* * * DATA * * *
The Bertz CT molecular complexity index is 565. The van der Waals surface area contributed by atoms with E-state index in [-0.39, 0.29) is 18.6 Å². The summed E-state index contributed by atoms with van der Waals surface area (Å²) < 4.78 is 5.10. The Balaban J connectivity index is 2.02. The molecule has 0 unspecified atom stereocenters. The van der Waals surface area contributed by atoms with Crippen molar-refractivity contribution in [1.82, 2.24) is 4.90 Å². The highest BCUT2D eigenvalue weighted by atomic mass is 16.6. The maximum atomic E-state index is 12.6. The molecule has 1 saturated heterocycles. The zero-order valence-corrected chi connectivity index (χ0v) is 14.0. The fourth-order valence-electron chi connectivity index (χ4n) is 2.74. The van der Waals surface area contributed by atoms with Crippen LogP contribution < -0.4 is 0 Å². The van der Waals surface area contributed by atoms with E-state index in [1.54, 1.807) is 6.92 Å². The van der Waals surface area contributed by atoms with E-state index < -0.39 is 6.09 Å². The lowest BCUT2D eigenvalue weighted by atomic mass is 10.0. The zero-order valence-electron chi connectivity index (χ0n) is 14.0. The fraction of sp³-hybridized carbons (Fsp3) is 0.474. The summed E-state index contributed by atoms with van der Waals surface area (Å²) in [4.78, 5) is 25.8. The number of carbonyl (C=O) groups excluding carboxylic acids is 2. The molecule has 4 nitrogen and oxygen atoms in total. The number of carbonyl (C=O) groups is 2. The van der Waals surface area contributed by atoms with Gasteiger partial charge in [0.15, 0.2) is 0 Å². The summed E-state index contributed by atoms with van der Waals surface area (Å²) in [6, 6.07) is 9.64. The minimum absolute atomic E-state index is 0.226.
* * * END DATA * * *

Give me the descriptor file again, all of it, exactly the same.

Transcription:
The Bertz CT molecular complexity index is 565. The van der Waals surface area contributed by atoms with E-state index in [-0.39, 0.29) is 18.6 Å². The summed E-state index contributed by atoms with van der Waals surface area (Å²) < 4.78 is 5.10. The Balaban J connectivity index is 2.02. The molecule has 0 unspecified atom stereocenters. The van der Waals surface area contributed by atoms with Crippen molar-refractivity contribution in [1.82, 2.24) is 4.90 Å². The highest BCUT2D eigenvalue weighted by atomic mass is 16.6. The maximum atomic E-state index is 12.6. The molecule has 1 saturated heterocycles. The zero-order valence-corrected chi connectivity index (χ0v) is 14.0. The fourth-order valence-electron chi connectivity index (χ4n) is 2.74. The van der Waals surface area contributed by atoms with Crippen LogP contribution < -0.4 is 0 Å². The van der Waals surface area contributed by atoms with E-state index in [1.54, 1.807) is 6.92 Å². The van der Waals surface area contributed by atoms with E-state index < -0.39 is 6.09 Å². The lowest BCUT2D eigenvalue weighted by atomic mass is 10.0. The zero-order valence-electron chi connectivity index (χ0n) is 14.0. The fraction of sp³-hybridized carbons (Fsp3) is 0.474. The summed E-state index contributed by atoms with van der Waals surface area (Å²) in [4.78, 5) is 25.8. The number of carbonyl (C=O) groups excluding carboxylic acids is 2. The molecule has 4 nitrogen and oxygen atoms in total. The number of carbonyl (C=O) groups is 2. The van der Waals surface area contributed by atoms with Gasteiger partial charge in [0.15, 0.2) is 0 Å². The summed E-state index contributed by atoms with van der Waals surface area (Å²) in [6, 6.07) is 9.64. The minimum absolute atomic E-state index is 0.226.